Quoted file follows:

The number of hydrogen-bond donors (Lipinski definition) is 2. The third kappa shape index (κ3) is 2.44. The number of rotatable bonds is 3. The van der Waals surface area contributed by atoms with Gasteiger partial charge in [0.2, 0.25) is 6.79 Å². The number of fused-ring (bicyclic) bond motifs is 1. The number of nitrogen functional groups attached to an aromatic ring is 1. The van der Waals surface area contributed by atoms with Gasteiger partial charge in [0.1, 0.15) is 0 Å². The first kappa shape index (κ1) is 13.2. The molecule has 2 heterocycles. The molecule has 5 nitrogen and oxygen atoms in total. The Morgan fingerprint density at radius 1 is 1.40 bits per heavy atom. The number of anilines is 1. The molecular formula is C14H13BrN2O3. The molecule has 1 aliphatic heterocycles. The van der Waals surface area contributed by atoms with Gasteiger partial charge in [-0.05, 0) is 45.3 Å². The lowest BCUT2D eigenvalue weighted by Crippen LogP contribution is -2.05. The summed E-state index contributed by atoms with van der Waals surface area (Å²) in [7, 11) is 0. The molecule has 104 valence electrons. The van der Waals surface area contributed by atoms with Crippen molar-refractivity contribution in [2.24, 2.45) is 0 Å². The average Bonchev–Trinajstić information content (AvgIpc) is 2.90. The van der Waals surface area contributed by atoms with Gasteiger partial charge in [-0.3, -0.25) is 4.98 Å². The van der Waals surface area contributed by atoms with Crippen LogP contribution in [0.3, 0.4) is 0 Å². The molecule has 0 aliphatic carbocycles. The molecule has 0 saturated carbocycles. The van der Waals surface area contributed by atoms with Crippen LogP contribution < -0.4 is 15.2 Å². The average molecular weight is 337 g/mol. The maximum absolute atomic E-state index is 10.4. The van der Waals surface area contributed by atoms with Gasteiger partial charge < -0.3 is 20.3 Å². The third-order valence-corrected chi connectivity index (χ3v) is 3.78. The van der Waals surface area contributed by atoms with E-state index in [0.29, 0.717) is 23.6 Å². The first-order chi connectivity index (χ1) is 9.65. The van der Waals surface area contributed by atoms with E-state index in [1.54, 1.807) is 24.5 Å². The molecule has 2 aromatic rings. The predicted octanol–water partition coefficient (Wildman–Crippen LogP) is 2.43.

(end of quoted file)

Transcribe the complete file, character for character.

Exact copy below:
The number of hydrogen-bond donors (Lipinski definition) is 2. The third kappa shape index (κ3) is 2.44. The number of rotatable bonds is 3. The van der Waals surface area contributed by atoms with Gasteiger partial charge in [0.2, 0.25) is 6.79 Å². The number of fused-ring (bicyclic) bond motifs is 1. The number of nitrogen functional groups attached to an aromatic ring is 1. The van der Waals surface area contributed by atoms with Gasteiger partial charge in [0.1, 0.15) is 0 Å². The first kappa shape index (κ1) is 13.2. The molecule has 2 heterocycles. The molecule has 5 nitrogen and oxygen atoms in total. The Morgan fingerprint density at radius 1 is 1.40 bits per heavy atom. The number of anilines is 1. The molecular formula is C14H13BrN2O3. The molecule has 1 aliphatic heterocycles. The van der Waals surface area contributed by atoms with Gasteiger partial charge in [-0.05, 0) is 45.3 Å². The lowest BCUT2D eigenvalue weighted by Crippen LogP contribution is -2.05. The summed E-state index contributed by atoms with van der Waals surface area (Å²) in [7, 11) is 0. The molecule has 104 valence electrons. The van der Waals surface area contributed by atoms with Crippen molar-refractivity contribution in [2.24, 2.45) is 0 Å². The average Bonchev–Trinajstić information content (AvgIpc) is 2.90. The van der Waals surface area contributed by atoms with Gasteiger partial charge in [-0.3, -0.25) is 4.98 Å². The van der Waals surface area contributed by atoms with Crippen LogP contribution in [0.3, 0.4) is 0 Å². The molecule has 0 aliphatic carbocycles. The molecule has 0 saturated carbocycles. The van der Waals surface area contributed by atoms with Crippen LogP contribution < -0.4 is 15.2 Å². The average molecular weight is 337 g/mol. The maximum absolute atomic E-state index is 10.4. The van der Waals surface area contributed by atoms with Gasteiger partial charge < -0.3 is 20.3 Å². The third-order valence-corrected chi connectivity index (χ3v) is 3.78. The van der Waals surface area contributed by atoms with E-state index in [0.29, 0.717) is 23.6 Å². The first-order chi connectivity index (χ1) is 9.65. The van der Waals surface area contributed by atoms with E-state index in [1.54, 1.807) is 24.5 Å². The molecule has 2 aromatic rings. The predicted octanol–water partition coefficient (Wildman–Crippen LogP) is 2.43.